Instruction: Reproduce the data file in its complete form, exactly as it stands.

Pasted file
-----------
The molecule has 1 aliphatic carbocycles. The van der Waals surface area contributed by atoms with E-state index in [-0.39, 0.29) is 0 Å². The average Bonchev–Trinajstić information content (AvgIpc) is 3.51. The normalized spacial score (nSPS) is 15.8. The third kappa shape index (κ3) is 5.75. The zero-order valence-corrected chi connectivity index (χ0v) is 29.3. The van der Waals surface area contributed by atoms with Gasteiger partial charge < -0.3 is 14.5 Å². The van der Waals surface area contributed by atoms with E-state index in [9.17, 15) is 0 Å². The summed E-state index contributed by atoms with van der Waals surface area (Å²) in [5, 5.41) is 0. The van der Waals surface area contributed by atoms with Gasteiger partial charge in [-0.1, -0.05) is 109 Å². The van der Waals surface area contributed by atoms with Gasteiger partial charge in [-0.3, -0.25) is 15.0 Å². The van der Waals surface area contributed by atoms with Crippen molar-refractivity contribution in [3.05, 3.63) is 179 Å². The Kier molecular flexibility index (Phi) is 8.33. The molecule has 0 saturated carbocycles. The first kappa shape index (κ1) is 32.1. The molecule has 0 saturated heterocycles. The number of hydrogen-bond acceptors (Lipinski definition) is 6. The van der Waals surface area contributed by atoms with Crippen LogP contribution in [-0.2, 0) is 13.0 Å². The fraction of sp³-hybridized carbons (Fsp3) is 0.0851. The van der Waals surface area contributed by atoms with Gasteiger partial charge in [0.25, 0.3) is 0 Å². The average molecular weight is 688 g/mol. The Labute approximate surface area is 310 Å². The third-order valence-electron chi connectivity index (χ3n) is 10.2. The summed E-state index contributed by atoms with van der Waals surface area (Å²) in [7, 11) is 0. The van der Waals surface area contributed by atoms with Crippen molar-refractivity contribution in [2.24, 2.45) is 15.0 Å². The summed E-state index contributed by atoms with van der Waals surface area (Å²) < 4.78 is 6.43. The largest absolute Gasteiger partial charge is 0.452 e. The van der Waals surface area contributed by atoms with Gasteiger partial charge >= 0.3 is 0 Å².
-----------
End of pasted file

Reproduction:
The molecule has 1 aliphatic carbocycles. The van der Waals surface area contributed by atoms with E-state index in [-0.39, 0.29) is 0 Å². The average Bonchev–Trinajstić information content (AvgIpc) is 3.51. The normalized spacial score (nSPS) is 15.8. The third kappa shape index (κ3) is 5.75. The zero-order valence-corrected chi connectivity index (χ0v) is 29.3. The van der Waals surface area contributed by atoms with Gasteiger partial charge < -0.3 is 14.5 Å². The van der Waals surface area contributed by atoms with E-state index in [9.17, 15) is 0 Å². The summed E-state index contributed by atoms with van der Waals surface area (Å²) in [5, 5.41) is 0. The van der Waals surface area contributed by atoms with Gasteiger partial charge in [-0.1, -0.05) is 109 Å². The van der Waals surface area contributed by atoms with Gasteiger partial charge in [-0.3, -0.25) is 15.0 Å². The van der Waals surface area contributed by atoms with Crippen molar-refractivity contribution in [3.05, 3.63) is 179 Å². The Kier molecular flexibility index (Phi) is 8.33. The molecule has 0 saturated carbocycles. The first kappa shape index (κ1) is 32.1. The molecule has 0 saturated heterocycles. The number of hydrogen-bond acceptors (Lipinski definition) is 6. The van der Waals surface area contributed by atoms with Crippen LogP contribution in [-0.2, 0) is 13.0 Å². The fraction of sp³-hybridized carbons (Fsp3) is 0.0851. The van der Waals surface area contributed by atoms with Gasteiger partial charge in [0.25, 0.3) is 0 Å². The average molecular weight is 688 g/mol. The Labute approximate surface area is 310 Å². The third-order valence-electron chi connectivity index (χ3n) is 10.2. The summed E-state index contributed by atoms with van der Waals surface area (Å²) in [7, 11) is 0. The van der Waals surface area contributed by atoms with Crippen molar-refractivity contribution in [2.24, 2.45) is 15.0 Å². The summed E-state index contributed by atoms with van der Waals surface area (Å²) < 4.78 is 6.43. The largest absolute Gasteiger partial charge is 0.452 e. The van der Waals surface area contributed by atoms with Gasteiger partial charge >= 0.3 is 0 Å².